Dishing It Out, Dystopian-Style
Original Syn is a dystopian epic where our world has become totally unrecognizable… or maybe not so much, if we just squint a little. Fifty years after an epic event called the Singularity, the entire world is divided into just two categories: The powerful, age-defying Syns ("synthetic citizens," human-computer hybrids with extraordinary enhancements) and the dying, oppressed Originals (those who did not merge their bodies with machines). A decades-long war between Original and Syn is almost at an end, because after an attack on their reproductive systems, the Originals are on the verge of extinction.
But then Ere, one of the world’s last teenage Originals, meets a beautiful, powerful Syn girl called Ever, and suddenly questions everything he’s ever been told about his lifelong enemies. Meanwhile Ever realizes there’s a dark side to the world she’s always taken for granted. And unbeknownst to either of these star-crossed lovers, there’s a revolution at hand…
Okay—but what are they eating?!
In the Originals’ world, food isn’t glamorous. They eat canned goods and whatever they can find and forage. But gathering water and preparing and eating food brings them together, uniting them even when the meals themselves are nothing special.
At the opposite end of the spectrum, the Syns can eat anything they like. Food, as with everything else, is something they can stockpile and perfect and enjoy… but as with so many other things, having hoarded all of the resources doesn’t always turn to joyful ends. With the ability to eat anything at all, selective withholding of food or manipulation of menus becomes a tool of domestic warfare for Syns at odds with one another. Take Marilyn Hess, wife of the most powerful man of the Syn world, ageless and privileged but constantly feeling victimized, overlooked, and powerless. She’s always at odds with both her husband, Dr. Felix Hess, and her daughter, Ever (who has been seventeen for fifty years, so you can imagine the drama). Marilyn can’t go up against her husband—at least, not yet. But she can find small ways to torture her daughter, and food is one of the ways she does so, as in this scene:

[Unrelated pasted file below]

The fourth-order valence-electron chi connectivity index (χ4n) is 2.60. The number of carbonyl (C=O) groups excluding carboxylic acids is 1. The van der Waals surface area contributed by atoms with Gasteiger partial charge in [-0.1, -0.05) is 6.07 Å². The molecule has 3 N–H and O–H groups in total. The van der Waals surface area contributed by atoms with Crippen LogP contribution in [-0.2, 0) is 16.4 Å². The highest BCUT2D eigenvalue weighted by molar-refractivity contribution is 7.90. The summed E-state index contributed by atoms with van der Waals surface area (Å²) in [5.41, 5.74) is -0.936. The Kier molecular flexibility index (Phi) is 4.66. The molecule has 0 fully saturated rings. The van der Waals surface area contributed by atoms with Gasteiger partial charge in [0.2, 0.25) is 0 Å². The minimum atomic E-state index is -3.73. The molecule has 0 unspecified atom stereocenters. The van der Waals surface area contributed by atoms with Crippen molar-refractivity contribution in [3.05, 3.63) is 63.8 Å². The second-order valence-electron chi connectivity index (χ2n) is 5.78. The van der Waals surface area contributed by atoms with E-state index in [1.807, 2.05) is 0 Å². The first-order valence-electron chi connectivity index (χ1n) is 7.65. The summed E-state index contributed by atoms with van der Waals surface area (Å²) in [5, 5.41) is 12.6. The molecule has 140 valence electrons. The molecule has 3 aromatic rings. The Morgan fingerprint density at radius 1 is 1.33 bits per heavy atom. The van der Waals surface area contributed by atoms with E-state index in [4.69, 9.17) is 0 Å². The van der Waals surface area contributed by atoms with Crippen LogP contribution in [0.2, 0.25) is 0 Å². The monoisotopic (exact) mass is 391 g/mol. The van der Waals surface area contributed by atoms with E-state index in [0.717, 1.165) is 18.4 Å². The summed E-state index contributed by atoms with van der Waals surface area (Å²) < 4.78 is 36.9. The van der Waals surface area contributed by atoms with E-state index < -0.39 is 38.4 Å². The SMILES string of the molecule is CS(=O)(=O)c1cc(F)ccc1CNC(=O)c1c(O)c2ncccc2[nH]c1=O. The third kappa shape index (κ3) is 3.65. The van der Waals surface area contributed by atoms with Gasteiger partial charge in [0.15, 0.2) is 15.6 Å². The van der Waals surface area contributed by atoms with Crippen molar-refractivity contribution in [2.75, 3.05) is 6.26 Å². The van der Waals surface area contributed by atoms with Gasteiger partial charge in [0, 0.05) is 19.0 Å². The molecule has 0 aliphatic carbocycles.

“Mrs. Hess?” Angela is standing in the doorway, drying her hands on her apron. “I got the message about Ever, coming back. Shall I fix something for dinner she’ll like? Greek, maybe? I have some grape leaves. Maybe some dolmas would be nice. She loves my dolmas. If it’s something she likes, maybe she’ll eat.”
Marilyn takes another slow, punitive sip as she considers Angela’s words. Then she sets down the cursed cup, knowing Angela will clear it away for her. She stands, smoothing the invisible wrinkles from her dark, form-fitting dress, and shakes her head, as if making a regrettable but necessary decision.
“I’ve been craving salad nicoise. Make that for tonight.”
“Salad nicoise,” Marilyn says firmly.
Both women know how much Ever despises salad nicoise. Selecting it for dinner is an easy way to rile the girl, to make Marilyn’s anger evident, right on the plate. Ever will refuse to eat, giving Marilyn an excuse to chastise her, and the endless cold war will continue.
“If that’s what you want,” Angela says carefully.
“It is,” Marilyn snaps. “And this coffee is terrible.”
Even in a world of advanced technology and big ideas, details matter. Food can still unite or divide us, depending on what we have and how we choose to share or deny it. For more dystopian drama – and food feuds – check out Original Syn, now available wherever books are sold.
Thanks for stopping by to share your food for thought, Beth!
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